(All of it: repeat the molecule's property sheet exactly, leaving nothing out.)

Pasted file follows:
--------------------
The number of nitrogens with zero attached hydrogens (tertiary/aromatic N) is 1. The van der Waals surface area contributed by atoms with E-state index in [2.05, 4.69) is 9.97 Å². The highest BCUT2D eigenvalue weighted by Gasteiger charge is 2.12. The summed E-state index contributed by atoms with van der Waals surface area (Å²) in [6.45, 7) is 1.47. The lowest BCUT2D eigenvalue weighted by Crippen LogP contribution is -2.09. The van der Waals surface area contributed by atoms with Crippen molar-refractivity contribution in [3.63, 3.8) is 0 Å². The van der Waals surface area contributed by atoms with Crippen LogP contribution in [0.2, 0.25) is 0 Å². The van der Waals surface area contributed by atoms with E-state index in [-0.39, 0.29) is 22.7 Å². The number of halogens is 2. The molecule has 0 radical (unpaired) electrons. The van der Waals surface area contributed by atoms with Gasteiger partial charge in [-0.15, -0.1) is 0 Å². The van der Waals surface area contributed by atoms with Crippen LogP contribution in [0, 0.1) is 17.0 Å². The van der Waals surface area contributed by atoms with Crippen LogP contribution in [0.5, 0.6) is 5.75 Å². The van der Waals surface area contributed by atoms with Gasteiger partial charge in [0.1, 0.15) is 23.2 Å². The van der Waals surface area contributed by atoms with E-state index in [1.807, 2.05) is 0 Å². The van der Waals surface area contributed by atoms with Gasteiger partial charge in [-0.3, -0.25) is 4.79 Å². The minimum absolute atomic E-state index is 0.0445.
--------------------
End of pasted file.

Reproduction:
The number of nitrogens with zero attached hydrogens (tertiary/aromatic N) is 1. The van der Waals surface area contributed by atoms with E-state index in [2.05, 4.69) is 9.97 Å². The highest BCUT2D eigenvalue weighted by Gasteiger charge is 2.12. The summed E-state index contributed by atoms with van der Waals surface area (Å²) in [6.45, 7) is 1.47. The lowest BCUT2D eigenvalue weighted by Crippen LogP contribution is -2.09. The van der Waals surface area contributed by atoms with Crippen molar-refractivity contribution in [3.63, 3.8) is 0 Å². The van der Waals surface area contributed by atoms with Crippen LogP contribution in [0.2, 0.25) is 0 Å². The van der Waals surface area contributed by atoms with E-state index in [-0.39, 0.29) is 22.7 Å². The number of halogens is 2. The molecule has 0 radical (unpaired) electrons. The van der Waals surface area contributed by atoms with Gasteiger partial charge in [-0.15, -0.1) is 0 Å². The van der Waals surface area contributed by atoms with Crippen LogP contribution in [0, 0.1) is 17.0 Å². The van der Waals surface area contributed by atoms with Crippen LogP contribution in [0.5, 0.6) is 5.75 Å². The van der Waals surface area contributed by atoms with Gasteiger partial charge in [0.1, 0.15) is 23.2 Å². The van der Waals surface area contributed by atoms with E-state index in [1.807, 2.05) is 0 Å². The van der Waals surface area contributed by atoms with Gasteiger partial charge in [-0.3, -0.25) is 4.79 Å². The minimum absolute atomic E-state index is 0.0445.